Monday, December 9, 2013
By BOB HUMPHREY
Conventional turkey hunting wisdom tells us it's nigh onto impossible to call a love-struck tom away from his hen. Sage veterans will explain it's much easier to call turkeys uphill, and all the how-to manuals tell you to avoid obstacles like water and fences when calling a gobbler.
Being self-taught, I didn't know any of those things when I killed my first Maine turkey. He was strutting for a hen and when I called he folded up, walked downhill, ducked under a barbed wire fence and waded through ankle-deep water (my ankles, not his) to reach me. I have since learned all that advice is good, and holds true most of the time. But there are exceptions to every rule.
People who haven't read the instructional books before their first hunt are sometimes a bit confused if and when they encounter a bearded hen. It's actually a fairly common phenomenon, and the reason that most states allow hunters to take a "bearded bird" rather than a male. I usually see at least one or two a year. But I've seen much more exceptional things.
I recall one particularly slow opening day when the birds just weren't cooperating. Several hours passed before I caught movement, then zeroed in on the source. The sun was directly in my eyes so all I could see was the silhouette, but there was no mistaking the shape of a strutting tom and what I presumed to be two hens. Eventually they made their way out of the shadows and into the sun whereupon, much to my amazement, I could clearly see that all three were hens. I have since witnessed several hens in a sort of half-strut posture during antagonistic interactions with other hens, but that was the only time I've seen a hen in full strut.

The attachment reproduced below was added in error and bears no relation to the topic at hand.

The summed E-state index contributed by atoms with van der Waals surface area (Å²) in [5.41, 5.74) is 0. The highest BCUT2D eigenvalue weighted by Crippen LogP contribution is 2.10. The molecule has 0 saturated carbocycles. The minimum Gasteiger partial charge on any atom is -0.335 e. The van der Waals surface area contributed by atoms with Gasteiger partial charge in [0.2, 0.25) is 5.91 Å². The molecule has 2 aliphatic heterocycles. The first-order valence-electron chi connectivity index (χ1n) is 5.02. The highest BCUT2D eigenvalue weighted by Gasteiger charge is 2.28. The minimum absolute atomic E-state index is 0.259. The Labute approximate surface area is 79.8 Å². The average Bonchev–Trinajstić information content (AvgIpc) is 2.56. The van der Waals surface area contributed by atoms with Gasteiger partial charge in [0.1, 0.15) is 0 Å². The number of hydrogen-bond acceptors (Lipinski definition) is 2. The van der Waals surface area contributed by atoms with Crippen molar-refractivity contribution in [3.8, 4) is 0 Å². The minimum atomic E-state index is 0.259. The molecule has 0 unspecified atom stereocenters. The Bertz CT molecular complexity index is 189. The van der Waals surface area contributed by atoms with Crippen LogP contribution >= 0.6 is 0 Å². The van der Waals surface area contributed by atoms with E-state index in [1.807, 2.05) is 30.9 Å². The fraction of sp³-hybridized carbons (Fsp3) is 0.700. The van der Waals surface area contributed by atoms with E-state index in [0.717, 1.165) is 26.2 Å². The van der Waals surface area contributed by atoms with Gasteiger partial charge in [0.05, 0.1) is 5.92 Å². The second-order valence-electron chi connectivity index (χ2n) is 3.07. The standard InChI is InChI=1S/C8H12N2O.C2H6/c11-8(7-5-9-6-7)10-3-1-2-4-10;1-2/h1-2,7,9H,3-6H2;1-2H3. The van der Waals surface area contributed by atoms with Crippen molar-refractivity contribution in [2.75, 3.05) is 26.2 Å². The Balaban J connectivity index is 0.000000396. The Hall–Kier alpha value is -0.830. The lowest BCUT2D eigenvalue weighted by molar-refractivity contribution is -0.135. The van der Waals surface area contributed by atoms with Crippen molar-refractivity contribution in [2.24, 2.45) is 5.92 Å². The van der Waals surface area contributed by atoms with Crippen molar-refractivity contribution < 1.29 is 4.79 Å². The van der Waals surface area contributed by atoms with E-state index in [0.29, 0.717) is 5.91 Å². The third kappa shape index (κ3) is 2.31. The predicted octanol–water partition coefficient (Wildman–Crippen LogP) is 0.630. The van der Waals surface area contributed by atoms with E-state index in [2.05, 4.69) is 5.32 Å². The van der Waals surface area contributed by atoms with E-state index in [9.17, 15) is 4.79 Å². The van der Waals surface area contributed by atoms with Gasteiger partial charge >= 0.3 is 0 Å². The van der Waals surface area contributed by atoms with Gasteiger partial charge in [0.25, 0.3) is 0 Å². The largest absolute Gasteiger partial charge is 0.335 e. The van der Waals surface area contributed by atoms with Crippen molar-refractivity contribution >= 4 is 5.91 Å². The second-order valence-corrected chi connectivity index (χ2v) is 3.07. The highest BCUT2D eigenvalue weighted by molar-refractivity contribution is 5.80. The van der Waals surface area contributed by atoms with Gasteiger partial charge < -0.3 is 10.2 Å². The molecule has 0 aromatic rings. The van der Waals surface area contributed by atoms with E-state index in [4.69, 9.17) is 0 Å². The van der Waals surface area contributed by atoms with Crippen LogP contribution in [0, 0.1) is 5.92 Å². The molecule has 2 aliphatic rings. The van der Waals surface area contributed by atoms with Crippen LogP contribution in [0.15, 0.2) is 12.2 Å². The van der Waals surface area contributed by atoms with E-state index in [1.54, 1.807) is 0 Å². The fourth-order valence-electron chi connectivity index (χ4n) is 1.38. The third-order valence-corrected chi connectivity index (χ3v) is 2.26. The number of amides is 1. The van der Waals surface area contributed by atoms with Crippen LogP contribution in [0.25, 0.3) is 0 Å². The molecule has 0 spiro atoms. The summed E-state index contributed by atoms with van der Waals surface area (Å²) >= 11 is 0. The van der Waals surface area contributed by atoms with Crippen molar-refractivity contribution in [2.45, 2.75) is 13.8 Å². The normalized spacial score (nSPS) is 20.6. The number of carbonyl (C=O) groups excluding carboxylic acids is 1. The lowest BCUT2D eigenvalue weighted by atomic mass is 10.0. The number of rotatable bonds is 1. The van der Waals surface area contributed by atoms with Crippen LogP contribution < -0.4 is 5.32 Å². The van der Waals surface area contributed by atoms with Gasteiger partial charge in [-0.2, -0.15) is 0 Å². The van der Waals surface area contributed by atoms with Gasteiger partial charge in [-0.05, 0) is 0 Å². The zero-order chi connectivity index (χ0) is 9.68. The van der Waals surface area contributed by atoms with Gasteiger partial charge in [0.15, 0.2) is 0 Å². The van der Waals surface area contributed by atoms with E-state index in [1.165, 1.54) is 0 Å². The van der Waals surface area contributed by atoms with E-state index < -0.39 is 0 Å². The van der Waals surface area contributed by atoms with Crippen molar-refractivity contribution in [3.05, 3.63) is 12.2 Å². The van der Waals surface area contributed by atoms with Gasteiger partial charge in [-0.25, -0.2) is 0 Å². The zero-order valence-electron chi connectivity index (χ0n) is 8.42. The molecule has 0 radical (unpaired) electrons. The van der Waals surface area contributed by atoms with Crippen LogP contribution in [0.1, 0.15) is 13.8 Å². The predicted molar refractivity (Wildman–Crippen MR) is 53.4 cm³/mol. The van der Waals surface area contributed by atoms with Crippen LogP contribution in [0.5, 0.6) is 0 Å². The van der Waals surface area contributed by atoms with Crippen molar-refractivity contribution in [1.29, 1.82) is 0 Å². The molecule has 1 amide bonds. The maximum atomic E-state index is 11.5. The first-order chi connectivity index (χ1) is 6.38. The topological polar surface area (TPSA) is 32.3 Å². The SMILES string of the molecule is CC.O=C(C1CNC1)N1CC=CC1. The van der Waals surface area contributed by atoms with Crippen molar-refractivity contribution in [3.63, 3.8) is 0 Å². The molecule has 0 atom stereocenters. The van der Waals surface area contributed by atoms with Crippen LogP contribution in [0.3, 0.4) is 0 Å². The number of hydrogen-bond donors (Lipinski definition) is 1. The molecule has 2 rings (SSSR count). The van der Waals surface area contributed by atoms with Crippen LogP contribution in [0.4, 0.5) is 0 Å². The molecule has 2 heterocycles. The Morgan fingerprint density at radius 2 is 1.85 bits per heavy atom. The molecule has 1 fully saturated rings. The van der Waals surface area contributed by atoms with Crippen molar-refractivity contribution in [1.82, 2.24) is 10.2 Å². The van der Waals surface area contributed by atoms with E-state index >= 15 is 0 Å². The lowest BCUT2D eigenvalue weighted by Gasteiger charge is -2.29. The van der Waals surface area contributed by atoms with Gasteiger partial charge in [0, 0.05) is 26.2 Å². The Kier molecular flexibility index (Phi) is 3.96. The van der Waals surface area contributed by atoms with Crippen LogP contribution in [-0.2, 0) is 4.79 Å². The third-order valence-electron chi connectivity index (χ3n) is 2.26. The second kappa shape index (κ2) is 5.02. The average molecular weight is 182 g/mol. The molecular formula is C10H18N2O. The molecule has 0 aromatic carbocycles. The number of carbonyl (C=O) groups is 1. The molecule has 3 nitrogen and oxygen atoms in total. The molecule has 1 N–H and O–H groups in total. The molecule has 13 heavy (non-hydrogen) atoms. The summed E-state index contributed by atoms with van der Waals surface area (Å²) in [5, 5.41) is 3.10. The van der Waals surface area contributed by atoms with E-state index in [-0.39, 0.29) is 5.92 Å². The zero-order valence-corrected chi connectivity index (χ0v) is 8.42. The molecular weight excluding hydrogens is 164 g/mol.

Two different people told me they'd witnessed this next oddity. In both cases I shrugged my shoulders and merely said "huh," but while I was thinking, "there's absolutely no way."
And I firmly believed it was not possible, until I saw it.
I was sitting against a stone wall watching a pair of hens scratch along scarcely 30 yards away when I heard what sounded like a distant gobble. But at precisely the same time one of the hens stretched its neck out and sort of shuddered. "It can't be," I thought. Then it happened again, while I was staring directly at the hen. This time there was no question. She gobbled. Fortunately I had a friend with me who verified it because I even doubted myself.
Turkeys generally fly up to roost some time in the early evening. Timing can vary a little depending on weather and their personal disposition, but they're usually settled in well before dark.
After finishing up an afternoon hunt in Texas we all gathered at the trucks after dark where we swapped stories and enjoyed a few beverages before loading up for the 30-minute ride back to ranch. The sun had been down for over two hours when we pulled onto the ranch road the headlights swept across an open mesquite flat illuminating a large, moving object. We were all astounded when the driver backed and clicked the high beams on the strutting tom.
If you're going to hunt turkeys it's helpful to know their habits and what they're likely to do under a given set of circumstances. It's also good to know that the terms "never" and "always" should not be applied to turkey behavior, unless you're advising someone they should always be aware that you never know what a turkey might do.
Bob Humphrey is a freelance writer and registered Maine guide who lives in Pownal. He can be contacted at: